What: Vale S.A.'s (VALE -0.12%) stock rose over 24% last month. That hardly erases the company's nearly 90% five-year decline, but it's nice to see just the same. But don't get too caught up in one month, because there's more to understand about Vale.
So what: Vale is one of the world's largest iron ore miners. The metal represents the vast majority of the company's revenues. So when iron ore started to move higher, along with other commodities, Vale's shares staged an impressive rebound. This is pretty much what you'd expect. That said, competitors such as BHP Billiton (BHP -0.17%) didn't rally to the same degree, with shares going up only 4% or so last month.
Why did Vale rebound so much more? For starters, BHP is more diversified, so it isn't as keyed in to iron ore. Second, BHP is in better financial shape. Vale is, for lack of a better term, in survival mode, selling assets and deeply cutting costs so it can keep spending on big projects that are too far along to stop.
That's a key reason Vale rallied so much. Its SD11 mine, which is nearing completion, is an important asset for the miner. It's the biggest iron ore project in the company's history. Although it's expected to be low on the cost curve once it's producing, bringing more iron ore to market when prices are weak isn't exactly a great thing. If iron ore prices keep moving higher, however, SD11 and other projects start to look like increasingly better investments.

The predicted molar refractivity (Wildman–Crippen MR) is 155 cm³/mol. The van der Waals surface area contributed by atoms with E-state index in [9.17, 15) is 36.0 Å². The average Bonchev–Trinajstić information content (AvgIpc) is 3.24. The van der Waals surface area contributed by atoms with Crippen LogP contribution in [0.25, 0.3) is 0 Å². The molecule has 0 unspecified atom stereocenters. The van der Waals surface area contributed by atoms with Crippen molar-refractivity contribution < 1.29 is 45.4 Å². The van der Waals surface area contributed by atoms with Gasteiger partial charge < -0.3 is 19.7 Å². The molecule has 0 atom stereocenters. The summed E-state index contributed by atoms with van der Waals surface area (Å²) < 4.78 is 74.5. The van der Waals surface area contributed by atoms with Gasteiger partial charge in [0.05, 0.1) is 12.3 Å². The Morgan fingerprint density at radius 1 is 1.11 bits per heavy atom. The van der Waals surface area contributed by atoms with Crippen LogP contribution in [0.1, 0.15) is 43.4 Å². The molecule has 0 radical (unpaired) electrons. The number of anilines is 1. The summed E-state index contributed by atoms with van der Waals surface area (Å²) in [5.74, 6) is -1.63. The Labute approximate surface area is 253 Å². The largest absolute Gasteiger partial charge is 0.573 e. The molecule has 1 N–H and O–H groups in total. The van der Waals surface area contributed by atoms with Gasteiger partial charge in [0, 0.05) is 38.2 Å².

That said, another positive for Vale came with its Feb. 25 earnings release, which showed that things are bad, but perhaps not as bad as some investors had feared. That certainly helped assuage the concerns of investors who were expecting the worst.
Now what: It's nice to see a stock rally. And when you watch a company outdistancing its peers on the upside, it's sure to draw attention. But you have to look deeper before you jump aboard. In Vale's case, a big issue to watch is the pipeline of new production coming on at what is a less than desirable time. That, of course, has to be juxtaposed against the company's efforts to keep funding development when its sales and financial results have plummeted. Rising iron ore prices help a lot, but it isn't the only issue to watch.
That brings up an additional wrinkle here: the Samarco mine disaster. This is a 50/50 joint venture between Vale and BHP, where mine waste broke through a containment dam and flooded local towns, taking lives. There's still a huge amount of uncertainty around the final bill for that event, though a settlement with the Brazilian government in early March appears to have provided at least a little more clarity. But this is a big issue that's likely to linger for years. Once again, however, because Vale is in a more precarious position than BHP, it rallied more than its partner on the news.
That, however, doesn't make it a better investment. If you decide to invest in Vale, make sure you understand what you own. More conservative types looking for a way to play iron ore might be better off with BHP.